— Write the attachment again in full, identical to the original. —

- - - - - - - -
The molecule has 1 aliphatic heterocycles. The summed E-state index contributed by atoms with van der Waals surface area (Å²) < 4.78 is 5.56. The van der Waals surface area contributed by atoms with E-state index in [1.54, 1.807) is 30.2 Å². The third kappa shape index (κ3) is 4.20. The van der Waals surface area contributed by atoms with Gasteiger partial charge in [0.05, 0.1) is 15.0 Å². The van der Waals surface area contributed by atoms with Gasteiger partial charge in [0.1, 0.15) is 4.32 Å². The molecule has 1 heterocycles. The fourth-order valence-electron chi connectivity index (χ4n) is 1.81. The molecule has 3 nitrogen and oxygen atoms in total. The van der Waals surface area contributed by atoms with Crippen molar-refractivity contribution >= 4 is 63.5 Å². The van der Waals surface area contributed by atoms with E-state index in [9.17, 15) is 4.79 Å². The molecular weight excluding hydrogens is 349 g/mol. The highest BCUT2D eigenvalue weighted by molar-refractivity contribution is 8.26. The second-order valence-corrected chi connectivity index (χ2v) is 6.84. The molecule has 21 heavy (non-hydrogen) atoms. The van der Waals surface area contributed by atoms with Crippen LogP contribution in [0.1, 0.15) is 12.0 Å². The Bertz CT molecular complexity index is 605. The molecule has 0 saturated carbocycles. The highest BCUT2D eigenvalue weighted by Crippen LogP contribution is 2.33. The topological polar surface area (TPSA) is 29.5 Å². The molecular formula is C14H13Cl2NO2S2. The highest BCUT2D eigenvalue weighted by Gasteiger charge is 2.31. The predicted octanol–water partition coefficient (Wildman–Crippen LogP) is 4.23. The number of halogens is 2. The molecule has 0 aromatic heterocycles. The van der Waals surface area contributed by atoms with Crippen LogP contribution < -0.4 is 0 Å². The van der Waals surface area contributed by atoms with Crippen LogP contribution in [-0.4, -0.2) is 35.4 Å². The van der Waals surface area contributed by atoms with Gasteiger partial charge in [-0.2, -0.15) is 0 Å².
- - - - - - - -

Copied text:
The molecule has 1 aliphatic heterocycles. The summed E-state index contributed by atoms with van der Waals surface area (Å²) < 4.78 is 5.56. The van der Waals surface area contributed by atoms with E-state index in [1.54, 1.807) is 30.2 Å². The third kappa shape index (κ3) is 4.20. The van der Waals surface area contributed by atoms with Gasteiger partial charge in [0.05, 0.1) is 15.0 Å². The van der Waals surface area contributed by atoms with Gasteiger partial charge in [0.1, 0.15) is 4.32 Å². The molecule has 1 heterocycles. The fourth-order valence-electron chi connectivity index (χ4n) is 1.81. The molecule has 3 nitrogen and oxygen atoms in total. The van der Waals surface area contributed by atoms with Crippen molar-refractivity contribution >= 4 is 63.5 Å². The van der Waals surface area contributed by atoms with E-state index in [9.17, 15) is 4.79 Å². The molecular weight excluding hydrogens is 349 g/mol. The highest BCUT2D eigenvalue weighted by molar-refractivity contribution is 8.26. The second-order valence-corrected chi connectivity index (χ2v) is 6.84. The molecule has 21 heavy (non-hydrogen) atoms. The van der Waals surface area contributed by atoms with Crippen LogP contribution in [0.1, 0.15) is 12.0 Å². The Bertz CT molecular complexity index is 605. The molecule has 0 saturated carbocycles. The highest BCUT2D eigenvalue weighted by Crippen LogP contribution is 2.33. The topological polar surface area (TPSA) is 29.5 Å². The molecular formula is C14H13Cl2NO2S2. The highest BCUT2D eigenvalue weighted by Gasteiger charge is 2.31. The predicted octanol–water partition coefficient (Wildman–Crippen LogP) is 4.23. The number of halogens is 2. The molecule has 0 aromatic heterocycles. The van der Waals surface area contributed by atoms with Crippen LogP contribution < -0.4 is 0 Å². The van der Waals surface area contributed by atoms with Crippen LogP contribution in [-0.4, -0.2) is 35.4 Å². The van der Waals surface area contributed by atoms with Gasteiger partial charge in [-0.2, -0.15) is 0 Å².